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The Grievances of Rural Subjects – Kempten (Upper Swabia) (1492)

Land, marriage, and mobility were the three principal determinants of peasant farming. The Imperial abbey of Kempten, one of the richest in the Empire, got into an unusually high number of conflicts with its tenant-subjects. The situation was complicated by the abbot’s strained relations with the Imperial city of Kempten, and by the existence of three different levels of legal status among the peasants. The final paragraph of this text illustrates the fundamental inequality of the parties involved. Behind this inequality (and behind all lord-peasant relations at this time) lay the normally veiled (but here revealed) threat of coercion of subjects by lords. Population growth in the second half of the fifteenth century caused a multitude of social and economic problems for the rural population. In Upper Swabia, this prompted the lords to try to revitalize old conditions of servitude – historians call it “the second serfdom.” The peasants, on the other hand, strove to protect and extend their liberties. This document affords an unusually good glimpse into the difficult conditions that led to the German Peasants’ War of 1525.

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Item, the following grievances and articles are to be submitted and spoken by the poor folk of the abbey of Kempten to their gracious lord of Kempten, for which reason they have gathered together.

[1] First, we believe we have just complaint regarding the tax and the war tax. Even after the reading of the charter, according to which the abbot should hold to the provisions of this charter and not raise the dues, our gracious lord, the abbot, nonetheless has not held to the charter but has levied new taxes on us without consulting us.

[2] The free tenants have always had, and in the future should continue to have, the right of free mobility, as it is their liberty. Our gracious lord, the abbot of Kempten, nonetheless arrests them, jails them, puts them in stocks, and tries to force them to sign unjust agreements not to leave the abbey's lands, and not to enter the power of any other lord, but to stick solely to the authority of the abbot and the abbey. All this violates their letters and the charter. And if he [the abbot] is not satisfied with corporeal punishment, he fines them 40 or 60 Rhenish florins, depending on how much the tenant has.

[3] The abbey's serfs complained that when a person dies and leaves married children behind, our gracious lord of Kempten seizes half the estate. If one or both partners die, he seizes their estate. If a man or woman dies and leaves no direct heirs, he seizes the entire estate and disinherits the siblings and other heirs, which is alien and unjust and also against our ancient custom and unheard of in our land.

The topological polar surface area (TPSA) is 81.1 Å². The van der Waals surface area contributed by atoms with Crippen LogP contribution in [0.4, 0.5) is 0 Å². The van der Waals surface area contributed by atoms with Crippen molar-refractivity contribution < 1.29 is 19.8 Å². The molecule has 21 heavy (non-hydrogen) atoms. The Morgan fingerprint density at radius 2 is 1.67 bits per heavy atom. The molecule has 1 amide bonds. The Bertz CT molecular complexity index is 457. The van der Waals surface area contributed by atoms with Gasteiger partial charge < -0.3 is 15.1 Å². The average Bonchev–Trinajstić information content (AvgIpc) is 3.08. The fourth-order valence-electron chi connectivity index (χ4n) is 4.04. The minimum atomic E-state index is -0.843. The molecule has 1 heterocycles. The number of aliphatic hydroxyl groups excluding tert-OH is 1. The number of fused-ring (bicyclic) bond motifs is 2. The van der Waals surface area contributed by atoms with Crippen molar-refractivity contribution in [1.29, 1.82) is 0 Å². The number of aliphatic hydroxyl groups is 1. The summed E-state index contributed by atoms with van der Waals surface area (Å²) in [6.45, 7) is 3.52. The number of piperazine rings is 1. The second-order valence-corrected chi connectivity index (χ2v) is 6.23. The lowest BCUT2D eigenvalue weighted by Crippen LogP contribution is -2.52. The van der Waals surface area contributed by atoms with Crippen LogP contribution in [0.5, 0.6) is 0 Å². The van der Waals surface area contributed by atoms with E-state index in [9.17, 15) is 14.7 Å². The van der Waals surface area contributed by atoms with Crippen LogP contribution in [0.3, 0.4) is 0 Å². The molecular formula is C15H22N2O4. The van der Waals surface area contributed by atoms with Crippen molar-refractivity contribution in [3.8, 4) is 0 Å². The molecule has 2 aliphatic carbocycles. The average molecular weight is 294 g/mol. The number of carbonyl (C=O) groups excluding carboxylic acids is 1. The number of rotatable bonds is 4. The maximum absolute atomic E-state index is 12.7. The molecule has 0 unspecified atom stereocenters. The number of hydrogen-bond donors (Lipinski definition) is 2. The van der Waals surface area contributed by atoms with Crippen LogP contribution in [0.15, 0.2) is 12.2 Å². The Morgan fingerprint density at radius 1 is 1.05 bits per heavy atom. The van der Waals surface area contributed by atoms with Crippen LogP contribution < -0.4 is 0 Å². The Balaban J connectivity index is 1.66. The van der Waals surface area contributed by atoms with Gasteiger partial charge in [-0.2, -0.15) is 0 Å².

[4] They complain that it is unheard of that when a free tenant marries a servile woman, or a free woman a servile man, that he or she must share the servile status of the partner. In the past there has never been any penalty for such marriages.

[5] He [the abbot] also forbids his serfs, and also his free tenants, to sell their own properties to anyone outside this jurisdiction. Also they may not sell liens or pay interest outside nor encumber their farms with them; rather they may only sell to persons within this jurisdiction.

[6] He also forbids his serfs and tenants to bring any additional livestock on the commons or into the mountain pastures, except for his own livestock.

[6a] They say that when a tenure is leased to someone, he should be allowed to use it, along with his sons, married or not, so long as the father is alive.

[7] The commune of Günzburg complains that, according to a conversation between the abbot and Lord Markwart von Schellenberg, it was agreed that the Günzburgers would pay the abbot 30 lb. of Heller, which they did, in return for which he would confirm their ancient customs in every particular. But the abbot did not keep his word on many points, which the Günzburgers can describe orally, if necessary.

[8] Concerning the fines for crimes, they say that the court should not make them pay more for crimes than ancient custom dictates.

The people of the land assembled on account of these and other, unwritten articles, and they placed their grievances against the abbey of Kempten in the hands of their representatives and told them to request that the people be left with their liberties, their ancient customs, and their rights, according to the contents of their charters. In return, they will support the abbot and the abbey rightly and properly in conformance with the latter's rights.

For this purpose they assembled for some days. Lord Markwart von Schellenburg and Lord Hans von Frundsberg, both knights, etc., and Ott Zwicker, a burgher of Memmingen came to them. And Lord Hans von Frundsberg said that they had asked for adjudication, but he had not come to negotiate their grievances or to consider them at law; nor did he care a fig for their grievances. Rather he had come to bring them to obedience with the sword and to make their wives and children into widows and orphans, and their pikes will become their graveyard. [ . . . ]

Source of original German text: Quellen zur Geschichte des deutschen Bauernkrieges, compiled and edited by Günther Franz. Darmstadt: WBG, 1963, pp. 25-28.

Translation: Thomas A. Brady Jr.

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